A reviewer recently wrote: “Edna O'Brien was the first Irish woman ever to have sex … the rest just had children.” There is some evidence of this, erm, groundbreaking achievement in A Scandalous Woman, her short story collection originally published in 1974. These eight stories are populated with women who discover both the joy and the anguish that sex can bring – via extramarital affairs, coupling out of wedlock, illegitimate children, and even sexual coercion – and do so in the shadow of the three pillars of oppression in their lives: Ireland, the Catholic Church and, I suppose, Men with a capital M.
For those of you who like short stories that come with a subtle undercurrent of hope, like you’d find in many of the works by Alice Munro or Lorrie Moore, this is not the collection for you. A Scandalous Woman is unapologetically bleak, with nearly all of the stories ending on a soul-crushing note. The last sentence from the title piece sums up the atmosphere of the entire collection: “…I thought ours indeed was a land of shame, a land of murder and a land of strange sacrificial women.”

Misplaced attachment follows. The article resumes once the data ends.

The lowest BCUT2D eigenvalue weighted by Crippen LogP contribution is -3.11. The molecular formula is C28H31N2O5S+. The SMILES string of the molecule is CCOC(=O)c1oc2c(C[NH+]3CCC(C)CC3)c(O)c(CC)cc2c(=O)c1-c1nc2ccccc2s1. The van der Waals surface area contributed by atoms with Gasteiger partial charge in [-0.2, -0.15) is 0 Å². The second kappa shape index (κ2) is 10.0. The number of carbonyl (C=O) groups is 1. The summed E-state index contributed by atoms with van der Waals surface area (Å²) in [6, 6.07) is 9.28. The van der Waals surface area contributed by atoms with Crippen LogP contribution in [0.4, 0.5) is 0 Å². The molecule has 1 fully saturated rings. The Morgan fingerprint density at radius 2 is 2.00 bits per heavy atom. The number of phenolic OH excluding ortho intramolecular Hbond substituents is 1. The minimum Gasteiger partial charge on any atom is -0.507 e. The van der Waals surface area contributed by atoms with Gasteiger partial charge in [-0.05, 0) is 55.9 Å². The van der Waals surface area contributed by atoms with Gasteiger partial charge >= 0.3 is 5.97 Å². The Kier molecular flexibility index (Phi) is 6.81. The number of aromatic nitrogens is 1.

To her credit, O’Brien is an incredibly lyrical writer and her descriptive powers in these pieces are almost always pitch perfect. I found myself, for example, pausing for quite some time to marvel over a simple description of wallpaper in the story “The House of My Dreams”. Her sentences teem with as much keen observation as they do with venom.
But more to the point: O’Brien has a cold-eyed and unflinching way of looking at the world as she knows it: the women of her generation (she was born in 1932) living in Ireland, and all the senseless suffering that such an existence can bring. In each one of these stories, she is committed to telling the truth as best as she sees it. She does not look away from the hard facts and difficult truths of her characters’ lives. And really, that’s the best that we can ask from an author.